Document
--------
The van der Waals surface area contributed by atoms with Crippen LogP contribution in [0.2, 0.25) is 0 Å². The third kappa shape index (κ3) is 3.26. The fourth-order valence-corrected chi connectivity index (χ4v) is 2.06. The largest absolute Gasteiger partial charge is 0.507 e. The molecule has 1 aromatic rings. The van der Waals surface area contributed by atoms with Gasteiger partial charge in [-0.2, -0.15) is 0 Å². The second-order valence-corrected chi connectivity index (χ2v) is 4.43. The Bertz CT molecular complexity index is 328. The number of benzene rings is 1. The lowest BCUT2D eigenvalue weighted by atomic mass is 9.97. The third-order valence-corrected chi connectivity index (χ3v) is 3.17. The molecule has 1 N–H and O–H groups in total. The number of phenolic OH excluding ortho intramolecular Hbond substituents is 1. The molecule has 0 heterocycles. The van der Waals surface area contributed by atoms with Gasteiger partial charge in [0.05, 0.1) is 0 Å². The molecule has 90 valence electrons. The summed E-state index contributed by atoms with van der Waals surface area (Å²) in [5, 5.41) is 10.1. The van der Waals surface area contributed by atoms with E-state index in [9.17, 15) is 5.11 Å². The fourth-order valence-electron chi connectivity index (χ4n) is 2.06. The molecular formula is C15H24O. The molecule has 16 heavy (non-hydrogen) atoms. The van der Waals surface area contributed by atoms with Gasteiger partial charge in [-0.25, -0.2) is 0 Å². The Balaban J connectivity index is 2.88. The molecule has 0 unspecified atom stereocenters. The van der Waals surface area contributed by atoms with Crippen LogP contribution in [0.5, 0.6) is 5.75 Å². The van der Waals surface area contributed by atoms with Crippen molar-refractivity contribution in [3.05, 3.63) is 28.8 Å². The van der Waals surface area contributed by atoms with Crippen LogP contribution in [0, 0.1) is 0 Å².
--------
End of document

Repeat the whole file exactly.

The van der Waals surface area contributed by atoms with Crippen LogP contribution in [0.2, 0.25) is 0 Å². The third kappa shape index (κ3) is 3.26. The fourth-order valence-corrected chi connectivity index (χ4v) is 2.06. The largest absolute Gasteiger partial charge is 0.507 e. The molecule has 1 aromatic rings. The van der Waals surface area contributed by atoms with Gasteiger partial charge in [-0.2, -0.15) is 0 Å². The second-order valence-corrected chi connectivity index (χ2v) is 4.43. The Bertz CT molecular complexity index is 328. The number of benzene rings is 1. The lowest BCUT2D eigenvalue weighted by atomic mass is 9.97. The third-order valence-corrected chi connectivity index (χ3v) is 3.17. The molecule has 1 N–H and O–H groups in total. The number of phenolic OH excluding ortho intramolecular Hbond substituents is 1. The molecule has 0 heterocycles. The van der Waals surface area contributed by atoms with Gasteiger partial charge in [0.05, 0.1) is 0 Å². The molecule has 90 valence electrons. The summed E-state index contributed by atoms with van der Waals surface area (Å²) in [5, 5.41) is 10.1. The van der Waals surface area contributed by atoms with E-state index in [9.17, 15) is 5.11 Å². The fourth-order valence-electron chi connectivity index (χ4n) is 2.06. The molecular formula is C15H24O. The molecule has 16 heavy (non-hydrogen) atoms. The van der Waals surface area contributed by atoms with Gasteiger partial charge in [-0.25, -0.2) is 0 Å². The Balaban J connectivity index is 2.88. The molecule has 0 unspecified atom stereocenters. The van der Waals surface area contributed by atoms with Crippen LogP contribution in [0.5, 0.6) is 5.75 Å². The van der Waals surface area contributed by atoms with Crippen molar-refractivity contribution in [3.05, 3.63) is 28.8 Å². The van der Waals surface area contributed by atoms with Crippen LogP contribution in [0, 0.1) is 0 Å².